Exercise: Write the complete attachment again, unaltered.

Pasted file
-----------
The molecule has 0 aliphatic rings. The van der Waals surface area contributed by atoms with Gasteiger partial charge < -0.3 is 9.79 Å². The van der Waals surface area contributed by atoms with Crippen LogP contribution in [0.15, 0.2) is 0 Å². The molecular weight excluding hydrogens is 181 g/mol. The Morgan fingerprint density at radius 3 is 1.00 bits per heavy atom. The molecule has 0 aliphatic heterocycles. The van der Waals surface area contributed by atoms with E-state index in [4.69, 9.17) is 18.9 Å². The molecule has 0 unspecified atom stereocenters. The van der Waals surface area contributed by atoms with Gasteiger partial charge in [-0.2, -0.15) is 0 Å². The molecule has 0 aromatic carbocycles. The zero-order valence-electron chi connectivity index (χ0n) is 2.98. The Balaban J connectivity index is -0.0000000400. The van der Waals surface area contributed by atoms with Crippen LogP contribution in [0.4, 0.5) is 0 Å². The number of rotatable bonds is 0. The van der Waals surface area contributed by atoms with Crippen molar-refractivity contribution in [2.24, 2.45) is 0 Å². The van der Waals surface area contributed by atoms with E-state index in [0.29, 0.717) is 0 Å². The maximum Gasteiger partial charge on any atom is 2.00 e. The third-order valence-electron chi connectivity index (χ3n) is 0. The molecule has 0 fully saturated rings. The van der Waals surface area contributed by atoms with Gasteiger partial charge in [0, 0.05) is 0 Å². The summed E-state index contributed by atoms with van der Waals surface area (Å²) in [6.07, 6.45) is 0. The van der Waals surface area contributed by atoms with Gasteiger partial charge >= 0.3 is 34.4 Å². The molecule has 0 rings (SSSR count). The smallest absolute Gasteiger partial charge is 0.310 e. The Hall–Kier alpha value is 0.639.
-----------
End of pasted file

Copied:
The molecule has 0 aliphatic rings. The van der Waals surface area contributed by atoms with Gasteiger partial charge < -0.3 is 9.79 Å². The van der Waals surface area contributed by atoms with Crippen LogP contribution in [0.15, 0.2) is 0 Å². The molecular weight excluding hydrogens is 181 g/mol. The Morgan fingerprint density at radius 3 is 1.00 bits per heavy atom. The molecule has 0 aliphatic heterocycles. The van der Waals surface area contributed by atoms with E-state index in [4.69, 9.17) is 18.9 Å². The molecule has 0 unspecified atom stereocenters. The van der Waals surface area contributed by atoms with Gasteiger partial charge in [-0.2, -0.15) is 0 Å². The molecule has 0 aromatic carbocycles. The zero-order valence-electron chi connectivity index (χ0n) is 2.98. The Balaban J connectivity index is -0.0000000400. The van der Waals surface area contributed by atoms with Crippen LogP contribution in [0.4, 0.5) is 0 Å². The number of rotatable bonds is 0. The van der Waals surface area contributed by atoms with Crippen molar-refractivity contribution in [2.24, 2.45) is 0 Å². The van der Waals surface area contributed by atoms with E-state index in [0.29, 0.717) is 0 Å². The maximum Gasteiger partial charge on any atom is 2.00 e. The third-order valence-electron chi connectivity index (χ3n) is 0. The molecule has 0 fully saturated rings. The van der Waals surface area contributed by atoms with Gasteiger partial charge in [0, 0.05) is 0 Å². The summed E-state index contributed by atoms with van der Waals surface area (Å²) in [6.07, 6.45) is 0. The van der Waals surface area contributed by atoms with Gasteiger partial charge >= 0.3 is 34.4 Å². The molecule has 0 rings (SSSR count). The smallest absolute Gasteiger partial charge is 0.310 e. The Hall–Kier alpha value is 0.639.